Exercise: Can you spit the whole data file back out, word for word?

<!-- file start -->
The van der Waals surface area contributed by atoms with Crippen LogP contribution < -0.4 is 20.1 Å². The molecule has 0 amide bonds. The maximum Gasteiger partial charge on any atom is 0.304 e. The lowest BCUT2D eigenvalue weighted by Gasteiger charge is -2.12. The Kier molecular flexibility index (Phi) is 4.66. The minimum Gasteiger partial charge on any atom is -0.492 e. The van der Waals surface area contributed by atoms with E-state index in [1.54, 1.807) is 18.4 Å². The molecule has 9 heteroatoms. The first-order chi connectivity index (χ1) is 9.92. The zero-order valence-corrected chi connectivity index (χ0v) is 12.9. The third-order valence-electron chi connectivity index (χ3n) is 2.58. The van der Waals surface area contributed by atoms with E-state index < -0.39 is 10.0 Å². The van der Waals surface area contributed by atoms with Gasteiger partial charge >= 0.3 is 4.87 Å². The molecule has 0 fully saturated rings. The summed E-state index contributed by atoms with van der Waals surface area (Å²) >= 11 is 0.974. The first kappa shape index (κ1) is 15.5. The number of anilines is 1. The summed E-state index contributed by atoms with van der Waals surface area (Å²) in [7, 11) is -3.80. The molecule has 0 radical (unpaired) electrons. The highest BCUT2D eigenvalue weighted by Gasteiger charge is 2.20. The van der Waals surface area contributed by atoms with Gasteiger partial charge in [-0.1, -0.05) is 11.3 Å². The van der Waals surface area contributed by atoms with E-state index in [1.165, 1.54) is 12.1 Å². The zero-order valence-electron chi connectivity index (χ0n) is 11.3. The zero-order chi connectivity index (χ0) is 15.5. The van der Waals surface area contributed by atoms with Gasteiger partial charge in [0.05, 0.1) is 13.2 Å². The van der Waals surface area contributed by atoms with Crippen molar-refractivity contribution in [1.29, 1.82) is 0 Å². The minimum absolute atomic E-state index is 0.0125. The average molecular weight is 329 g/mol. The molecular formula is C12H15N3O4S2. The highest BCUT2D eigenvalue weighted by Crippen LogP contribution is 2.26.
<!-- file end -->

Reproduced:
The van der Waals surface area contributed by atoms with Crippen LogP contribution < -0.4 is 20.1 Å². The molecule has 0 amide bonds. The maximum Gasteiger partial charge on any atom is 0.304 e. The lowest BCUT2D eigenvalue weighted by Gasteiger charge is -2.12. The Kier molecular flexibility index (Phi) is 4.66. The minimum Gasteiger partial charge on any atom is -0.492 e. The van der Waals surface area contributed by atoms with E-state index in [1.54, 1.807) is 18.4 Å². The molecule has 9 heteroatoms. The first-order chi connectivity index (χ1) is 9.92. The zero-order valence-corrected chi connectivity index (χ0v) is 12.9. The third-order valence-electron chi connectivity index (χ3n) is 2.58. The van der Waals surface area contributed by atoms with E-state index < -0.39 is 10.0 Å². The van der Waals surface area contributed by atoms with Gasteiger partial charge >= 0.3 is 4.87 Å². The molecule has 0 fully saturated rings. The summed E-state index contributed by atoms with van der Waals surface area (Å²) >= 11 is 0.974. The first kappa shape index (κ1) is 15.5. The number of anilines is 1. The summed E-state index contributed by atoms with van der Waals surface area (Å²) in [7, 11) is -3.80. The molecule has 0 radical (unpaired) electrons. The highest BCUT2D eigenvalue weighted by Gasteiger charge is 2.20. The van der Waals surface area contributed by atoms with Gasteiger partial charge in [-0.1, -0.05) is 11.3 Å². The van der Waals surface area contributed by atoms with E-state index in [1.165, 1.54) is 12.1 Å². The zero-order valence-electron chi connectivity index (χ0n) is 11.3. The zero-order chi connectivity index (χ0) is 15.5. The van der Waals surface area contributed by atoms with Gasteiger partial charge in [0.05, 0.1) is 13.2 Å². The van der Waals surface area contributed by atoms with Crippen molar-refractivity contribution in [1.29, 1.82) is 0 Å². The minimum absolute atomic E-state index is 0.0125. The average molecular weight is 329 g/mol. The molecular formula is C12H15N3O4S2. The highest BCUT2D eigenvalue weighted by Crippen LogP contribution is 2.26.